To solve this problem I have been adding compost and covering the soil with mulch in order to try and build up the soil health. Planting cover crops will also hopefully build up the soil. But I have to live with it until the soil has had a chance to improve.
I’ve also heard horror stories of gardeners using what is sometimes dubbed “killer compost” or “killer manure”. Persistent herbicides are often still used on hay fields to kill broadleaf weeds. Horses and other livestock eat the hay but the persistent herbicide does not break down during the digestive process. The resulting manure is laced with this herbicide that is still very active.
If this manure is used in the garden (even if composted first) it will stunt your plants or worst case kill your plants. The only way to get rid of it is to either remove the contaminated soil or try to amend the soil and keep turning it to expose it to sun and oxygen as Joe Lamp’l in the linked story above had to do.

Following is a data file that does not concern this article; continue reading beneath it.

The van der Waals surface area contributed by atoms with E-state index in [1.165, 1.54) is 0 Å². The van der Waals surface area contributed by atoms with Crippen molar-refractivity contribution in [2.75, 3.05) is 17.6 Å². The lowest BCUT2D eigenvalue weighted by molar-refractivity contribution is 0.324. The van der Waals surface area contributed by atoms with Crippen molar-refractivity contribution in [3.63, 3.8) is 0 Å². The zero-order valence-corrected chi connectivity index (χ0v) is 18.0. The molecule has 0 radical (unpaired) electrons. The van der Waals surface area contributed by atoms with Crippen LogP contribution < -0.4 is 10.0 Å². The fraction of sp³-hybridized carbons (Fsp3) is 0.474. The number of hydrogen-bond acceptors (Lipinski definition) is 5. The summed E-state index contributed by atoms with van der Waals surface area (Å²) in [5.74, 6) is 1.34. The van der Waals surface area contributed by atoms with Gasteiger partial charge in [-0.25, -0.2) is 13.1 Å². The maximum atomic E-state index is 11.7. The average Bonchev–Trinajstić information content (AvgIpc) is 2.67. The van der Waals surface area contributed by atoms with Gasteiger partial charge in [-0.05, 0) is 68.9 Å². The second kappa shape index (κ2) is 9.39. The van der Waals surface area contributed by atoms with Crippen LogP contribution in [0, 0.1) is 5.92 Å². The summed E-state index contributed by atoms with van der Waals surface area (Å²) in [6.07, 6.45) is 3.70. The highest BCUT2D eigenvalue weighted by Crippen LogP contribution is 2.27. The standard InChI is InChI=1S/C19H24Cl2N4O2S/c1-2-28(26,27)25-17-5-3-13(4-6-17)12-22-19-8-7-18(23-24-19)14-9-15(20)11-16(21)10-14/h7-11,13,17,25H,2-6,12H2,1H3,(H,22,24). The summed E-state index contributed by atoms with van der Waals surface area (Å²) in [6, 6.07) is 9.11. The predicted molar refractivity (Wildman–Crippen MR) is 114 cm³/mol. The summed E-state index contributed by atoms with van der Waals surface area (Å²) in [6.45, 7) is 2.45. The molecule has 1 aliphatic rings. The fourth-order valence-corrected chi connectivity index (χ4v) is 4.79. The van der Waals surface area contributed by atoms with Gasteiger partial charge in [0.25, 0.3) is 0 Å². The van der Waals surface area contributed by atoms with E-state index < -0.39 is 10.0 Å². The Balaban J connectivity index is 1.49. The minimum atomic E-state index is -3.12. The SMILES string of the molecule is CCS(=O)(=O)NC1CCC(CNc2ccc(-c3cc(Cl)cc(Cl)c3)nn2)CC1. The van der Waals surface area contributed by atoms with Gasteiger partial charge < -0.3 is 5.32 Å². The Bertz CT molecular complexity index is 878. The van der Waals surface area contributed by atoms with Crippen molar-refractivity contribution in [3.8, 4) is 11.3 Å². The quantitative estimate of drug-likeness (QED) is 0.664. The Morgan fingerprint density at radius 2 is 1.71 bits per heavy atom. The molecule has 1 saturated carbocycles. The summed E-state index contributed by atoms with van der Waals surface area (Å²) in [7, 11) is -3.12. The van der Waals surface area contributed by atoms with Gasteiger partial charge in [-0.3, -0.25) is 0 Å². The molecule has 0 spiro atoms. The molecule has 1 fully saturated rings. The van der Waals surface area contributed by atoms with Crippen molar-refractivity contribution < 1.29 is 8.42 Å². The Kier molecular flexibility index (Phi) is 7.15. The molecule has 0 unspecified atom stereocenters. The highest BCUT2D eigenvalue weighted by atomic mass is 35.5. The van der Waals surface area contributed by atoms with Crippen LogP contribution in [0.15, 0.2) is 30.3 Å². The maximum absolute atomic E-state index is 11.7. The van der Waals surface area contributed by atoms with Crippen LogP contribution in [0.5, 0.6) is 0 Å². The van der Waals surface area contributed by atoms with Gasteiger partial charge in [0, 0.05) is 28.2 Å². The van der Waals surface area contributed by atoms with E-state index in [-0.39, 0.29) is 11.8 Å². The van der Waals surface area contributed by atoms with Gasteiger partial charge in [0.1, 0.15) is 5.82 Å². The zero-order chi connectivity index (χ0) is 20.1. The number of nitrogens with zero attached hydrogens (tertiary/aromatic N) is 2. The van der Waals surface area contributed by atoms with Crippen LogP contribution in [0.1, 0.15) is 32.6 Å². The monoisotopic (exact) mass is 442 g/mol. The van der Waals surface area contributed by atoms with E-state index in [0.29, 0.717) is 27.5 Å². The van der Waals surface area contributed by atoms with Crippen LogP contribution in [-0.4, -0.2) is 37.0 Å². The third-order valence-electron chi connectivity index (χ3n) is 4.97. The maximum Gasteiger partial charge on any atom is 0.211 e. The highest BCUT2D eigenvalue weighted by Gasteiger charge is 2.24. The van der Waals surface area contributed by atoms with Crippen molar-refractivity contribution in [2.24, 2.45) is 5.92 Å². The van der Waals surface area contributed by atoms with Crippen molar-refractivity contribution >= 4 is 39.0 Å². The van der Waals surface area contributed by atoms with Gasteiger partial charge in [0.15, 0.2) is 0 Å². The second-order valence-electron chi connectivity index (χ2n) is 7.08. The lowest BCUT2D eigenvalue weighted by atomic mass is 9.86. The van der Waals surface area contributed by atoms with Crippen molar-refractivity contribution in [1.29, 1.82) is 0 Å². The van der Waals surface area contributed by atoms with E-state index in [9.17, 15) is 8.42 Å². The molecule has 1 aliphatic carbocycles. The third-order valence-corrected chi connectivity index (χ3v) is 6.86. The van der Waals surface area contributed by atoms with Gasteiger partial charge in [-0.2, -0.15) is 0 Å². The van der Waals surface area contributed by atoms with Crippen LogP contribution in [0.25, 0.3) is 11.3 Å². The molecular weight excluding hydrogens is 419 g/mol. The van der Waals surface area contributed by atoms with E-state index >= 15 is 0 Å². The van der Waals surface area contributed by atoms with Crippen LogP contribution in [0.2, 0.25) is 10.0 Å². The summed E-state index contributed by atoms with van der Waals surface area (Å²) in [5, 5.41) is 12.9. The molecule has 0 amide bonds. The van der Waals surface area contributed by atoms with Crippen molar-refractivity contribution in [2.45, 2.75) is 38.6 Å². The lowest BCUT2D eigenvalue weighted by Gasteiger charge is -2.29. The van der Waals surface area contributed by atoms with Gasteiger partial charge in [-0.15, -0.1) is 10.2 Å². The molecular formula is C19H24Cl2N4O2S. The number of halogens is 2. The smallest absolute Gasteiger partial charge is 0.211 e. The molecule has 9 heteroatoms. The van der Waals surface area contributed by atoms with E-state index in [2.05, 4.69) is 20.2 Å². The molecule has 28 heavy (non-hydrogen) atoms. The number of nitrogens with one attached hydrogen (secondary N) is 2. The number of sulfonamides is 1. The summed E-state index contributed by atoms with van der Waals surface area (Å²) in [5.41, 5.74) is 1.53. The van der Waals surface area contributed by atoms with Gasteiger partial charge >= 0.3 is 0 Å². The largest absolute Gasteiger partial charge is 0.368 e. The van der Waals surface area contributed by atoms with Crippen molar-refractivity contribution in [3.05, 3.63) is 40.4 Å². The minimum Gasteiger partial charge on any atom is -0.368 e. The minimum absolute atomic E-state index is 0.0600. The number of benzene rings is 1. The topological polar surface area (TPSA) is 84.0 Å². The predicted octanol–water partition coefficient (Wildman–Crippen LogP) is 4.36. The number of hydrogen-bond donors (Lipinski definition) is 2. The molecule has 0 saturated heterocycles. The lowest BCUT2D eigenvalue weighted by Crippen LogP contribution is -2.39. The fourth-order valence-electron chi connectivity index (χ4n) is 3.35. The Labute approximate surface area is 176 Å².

So what is the secret formula then for raised garden beds?
- build them from non-PT wood (cedar or redwood are best), brick, stone or blocks
- build them no larger than 4 feet (1.25m) wide if you can access both sides, 2-3 feet wide if you can only access one side
- make sure all end grain is capped
- obtain top quality soil or have enough of your own compost on hand to amend poorer quality soil
If you enjoyed this article, have something to add or have any questions, please leave a comment below.
Wishing you all the best!
Tranquil Urban Homestead, Victoria, BC